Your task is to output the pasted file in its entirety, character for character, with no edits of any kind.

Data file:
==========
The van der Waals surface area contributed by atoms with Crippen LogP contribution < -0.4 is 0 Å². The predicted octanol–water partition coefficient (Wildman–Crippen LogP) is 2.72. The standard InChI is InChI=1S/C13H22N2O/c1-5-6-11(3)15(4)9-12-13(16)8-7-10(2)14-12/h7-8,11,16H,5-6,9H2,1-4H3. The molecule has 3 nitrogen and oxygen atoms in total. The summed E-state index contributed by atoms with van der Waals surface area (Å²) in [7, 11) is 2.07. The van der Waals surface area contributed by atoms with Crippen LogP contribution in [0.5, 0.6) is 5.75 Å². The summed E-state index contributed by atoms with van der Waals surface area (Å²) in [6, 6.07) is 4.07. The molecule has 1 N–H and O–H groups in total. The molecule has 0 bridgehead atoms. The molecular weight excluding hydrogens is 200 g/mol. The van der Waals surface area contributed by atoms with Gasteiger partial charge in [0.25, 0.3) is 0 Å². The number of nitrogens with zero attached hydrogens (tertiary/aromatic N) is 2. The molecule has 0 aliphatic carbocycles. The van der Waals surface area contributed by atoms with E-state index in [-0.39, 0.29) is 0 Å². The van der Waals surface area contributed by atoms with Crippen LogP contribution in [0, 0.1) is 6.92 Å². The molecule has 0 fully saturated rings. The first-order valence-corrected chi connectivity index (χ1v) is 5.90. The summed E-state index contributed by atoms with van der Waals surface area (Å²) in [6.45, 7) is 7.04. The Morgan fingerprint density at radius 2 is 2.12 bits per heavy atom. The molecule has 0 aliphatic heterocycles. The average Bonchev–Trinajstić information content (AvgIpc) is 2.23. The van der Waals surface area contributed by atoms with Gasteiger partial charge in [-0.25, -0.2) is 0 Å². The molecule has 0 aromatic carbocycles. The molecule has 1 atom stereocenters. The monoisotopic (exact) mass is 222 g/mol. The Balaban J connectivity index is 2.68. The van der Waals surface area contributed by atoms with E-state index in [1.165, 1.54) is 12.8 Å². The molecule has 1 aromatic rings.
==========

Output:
The van der Waals surface area contributed by atoms with Crippen LogP contribution < -0.4 is 0 Å². The predicted octanol–water partition coefficient (Wildman–Crippen LogP) is 2.72. The standard InChI is InChI=1S/C13H22N2O/c1-5-6-11(3)15(4)9-12-13(16)8-7-10(2)14-12/h7-8,11,16H,5-6,9H2,1-4H3. The molecule has 3 nitrogen and oxygen atoms in total. The summed E-state index contributed by atoms with van der Waals surface area (Å²) in [7, 11) is 2.07. The van der Waals surface area contributed by atoms with Crippen LogP contribution in [0.5, 0.6) is 5.75 Å². The summed E-state index contributed by atoms with van der Waals surface area (Å²) in [6, 6.07) is 4.07. The molecule has 1 N–H and O–H groups in total. The molecule has 0 bridgehead atoms. The molecular weight excluding hydrogens is 200 g/mol. The van der Waals surface area contributed by atoms with Gasteiger partial charge in [0.25, 0.3) is 0 Å². The number of nitrogens with zero attached hydrogens (tertiary/aromatic N) is 2. The molecule has 0 aliphatic carbocycles. The van der Waals surface area contributed by atoms with E-state index in [-0.39, 0.29) is 0 Å². The van der Waals surface area contributed by atoms with Crippen LogP contribution in [0, 0.1) is 6.92 Å². The molecule has 0 fully saturated rings. The first-order valence-corrected chi connectivity index (χ1v) is 5.90. The summed E-state index contributed by atoms with van der Waals surface area (Å²) in [6.45, 7) is 7.04. The Morgan fingerprint density at radius 2 is 2.12 bits per heavy atom. The molecule has 0 aliphatic heterocycles. The average Bonchev–Trinajstić information content (AvgIpc) is 2.23. The van der Waals surface area contributed by atoms with Gasteiger partial charge in [-0.25, -0.2) is 0 Å². The molecule has 0 aromatic carbocycles. The molecule has 1 atom stereocenters. The monoisotopic (exact) mass is 222 g/mol. The Balaban J connectivity index is 2.68. The van der Waals surface area contributed by atoms with E-state index in [1.165, 1.54) is 12.8 Å². The molecule has 1 aromatic rings.